2 November 2009
As the last egg is laid, the female starts to incubate. She sits very tightly, and her brown plumage blends her perfectly to the background. She rarely leaves the nest apart from short breaks to feed and stretch her legs. About 28 days later the eggs hatch together. This takes about 24 hours.
The ducklings stay in the nest for at least 10 hours while they dry and get used to using their legs. Then, usually in the early morning, the female leads them to water. Bad weather may delay this exodus, but the sooner the ducklings get to water to feed, the better their chances of survival. They cannot survive without their mother, and take 50-60 days before they fledge and become independent. The nest is abandoned, although if it is close to the feeding area, the family may continue to use it for brooding and roosting.
Travelling to water
If the nest is some way from water, this first journey can be the most perilous time in a duckling’s life. Where a nest is high up (up a tree or on a balcony) the birds must first jump to the ground. Being very light and covered in down they usually come to no harm during the fall. If the landing area is very hard and there is cause for concern, placing something soft like straw or a blanket underneath will cushion the fall.
Next, they will have a long and potentially hazardous walk before they can reach water.
The mother duck knows where the nearest water is to take her young to, although it may be a couple of miles away. In most instances it is best to leave her alone, because interference can cause extra stress and risk the mother panicking and abandoning her brood. In many instances keeping an eye from the distance and shepherding the family across a danger point, such as a busy road, is all that is needed.
In a few situations, the duck nests where the ducklings will be at real risk on hatching. In such cases the birds could benefit from being caught and taken to water, but this must be well planned and prepared. There is normally no second chance, and if the mother panics and flies away, she may not return to her young.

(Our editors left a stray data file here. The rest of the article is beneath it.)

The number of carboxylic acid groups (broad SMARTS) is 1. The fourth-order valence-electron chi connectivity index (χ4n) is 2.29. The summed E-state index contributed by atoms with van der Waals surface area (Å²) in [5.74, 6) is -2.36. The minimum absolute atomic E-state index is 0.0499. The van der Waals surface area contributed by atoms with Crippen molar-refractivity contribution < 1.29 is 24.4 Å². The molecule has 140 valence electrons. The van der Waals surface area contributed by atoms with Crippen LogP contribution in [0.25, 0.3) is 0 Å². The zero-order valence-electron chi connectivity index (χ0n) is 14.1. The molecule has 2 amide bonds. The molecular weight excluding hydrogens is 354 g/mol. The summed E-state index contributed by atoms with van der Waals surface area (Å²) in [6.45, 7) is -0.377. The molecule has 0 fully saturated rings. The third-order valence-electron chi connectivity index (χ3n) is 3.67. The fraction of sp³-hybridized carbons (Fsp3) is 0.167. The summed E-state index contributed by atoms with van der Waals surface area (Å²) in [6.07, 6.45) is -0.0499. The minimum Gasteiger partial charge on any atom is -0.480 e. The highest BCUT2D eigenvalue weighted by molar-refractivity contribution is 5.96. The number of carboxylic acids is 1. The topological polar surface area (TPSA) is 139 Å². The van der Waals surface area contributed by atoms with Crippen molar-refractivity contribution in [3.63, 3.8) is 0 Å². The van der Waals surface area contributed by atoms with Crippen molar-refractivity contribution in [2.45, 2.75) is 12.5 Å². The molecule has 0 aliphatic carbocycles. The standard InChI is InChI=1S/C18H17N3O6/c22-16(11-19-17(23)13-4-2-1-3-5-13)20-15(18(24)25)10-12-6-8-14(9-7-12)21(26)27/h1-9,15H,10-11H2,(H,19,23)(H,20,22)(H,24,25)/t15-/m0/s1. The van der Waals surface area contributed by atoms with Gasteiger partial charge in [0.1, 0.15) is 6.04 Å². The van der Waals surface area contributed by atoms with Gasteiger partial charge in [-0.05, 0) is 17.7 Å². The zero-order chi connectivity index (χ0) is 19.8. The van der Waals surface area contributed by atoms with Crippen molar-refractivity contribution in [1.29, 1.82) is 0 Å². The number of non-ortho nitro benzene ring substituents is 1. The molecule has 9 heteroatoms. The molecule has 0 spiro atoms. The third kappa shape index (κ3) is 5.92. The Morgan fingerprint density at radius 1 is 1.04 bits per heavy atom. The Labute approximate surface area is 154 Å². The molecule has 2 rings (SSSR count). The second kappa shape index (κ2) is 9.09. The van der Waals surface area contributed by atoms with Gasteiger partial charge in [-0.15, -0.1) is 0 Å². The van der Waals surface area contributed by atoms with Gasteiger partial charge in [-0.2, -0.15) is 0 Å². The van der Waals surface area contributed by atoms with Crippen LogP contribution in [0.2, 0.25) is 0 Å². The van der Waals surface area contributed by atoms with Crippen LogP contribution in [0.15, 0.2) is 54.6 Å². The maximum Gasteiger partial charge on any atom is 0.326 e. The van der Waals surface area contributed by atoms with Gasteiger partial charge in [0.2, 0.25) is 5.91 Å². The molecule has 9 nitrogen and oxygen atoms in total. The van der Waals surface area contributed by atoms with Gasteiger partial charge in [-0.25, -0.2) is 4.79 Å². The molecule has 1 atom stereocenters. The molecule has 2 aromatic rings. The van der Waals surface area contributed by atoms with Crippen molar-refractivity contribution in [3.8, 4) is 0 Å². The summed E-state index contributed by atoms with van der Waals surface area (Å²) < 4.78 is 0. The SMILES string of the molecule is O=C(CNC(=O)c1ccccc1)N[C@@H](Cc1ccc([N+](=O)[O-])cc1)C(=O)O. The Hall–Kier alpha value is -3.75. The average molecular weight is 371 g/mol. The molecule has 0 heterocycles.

- Don’t move the family from the nest until all the ducklings are dry and ready to travel.
- Move the family in the morning because this gives them the whole day to get settled, feed and find somewhere safe and dry to roost for the night.
- Count the ducklings carefully before you start – it is surprisingly easy to lose one or two!
- First, catch the mother - an easy way is to gain her confidence over the weeks that she is sitting. Put out food for her in a pet carrying basket with the door wedged open. She will get used to feeding inside. When her young are ready to leave, give the normal meal, making sure that the door can easily be closed on her. Once she is inside, cover the basket so she is in darkness and unlikely to panic. If this fails or you are too late to begin feeding, try throwing something over her, such as a coat or a towel. Hold the duck around her body, pinning her folded wings to her sides. Ducks are relatively docile as long as you can stop them from flapping their wings.
- Chasing should be kept to a minimum because the ducklings, which normally stand together in a tight bunch, may panic and scatter, making it difficult to find them again later. Get someone to watch where the ducklings go while you catch the mother.
- Collect the ducklings carefully into a second box and count them. Don't be tempted to place them in with their mother because she might try to escape in the process.
- Handle the duck and ducklings as little as possible. However gentle you are, the whole experience will be very stressful for them.
- Keep the boxes together during the journey so the mother is constantly aware of her young.
- When you get to the water, let the ducklings go first on an open bank where they can stand, be seen by the mother and get in and out of the water easily.
- When you release the mother, make sure she has seen the ducklings before letting her go. Place the box she is in carefully on its side so that the opening faces the ducklings. Stand behind the box so that when it is opened she can walk straight out to her family.
Young ducklings can feed themselves as soon as they reach water, but must learn what is edible. They depend on their mother for warmth for a few days. She broods them regularly, particularly at night, as they easily chill in cold weather.
The down of the ducklings is not naturally waterproof. They get the waterproofing for their down from their mother. She also protects her ducklings from attacks by other mallards. Ducks do not tolerate stray ducklings close to their own brood, and females kill small strange young they encounter. Ducklings take 50-60 days to fledge (fly) and become independent. They are able to breed when they are a year old.
The journey to the water is hazardous for the whole family, and on occasions, the mother dies, or part or all of the brood becomes separated from her. When faced with a handful of endearing duck orphans, think carefully before you take on the task of rearing them.
Rearing ducklings is a long, messy, time-consuming process. You need to be able to commit at least two months to the task. In most instances, it is best to pass the youngsters on to an expert rehabilitator.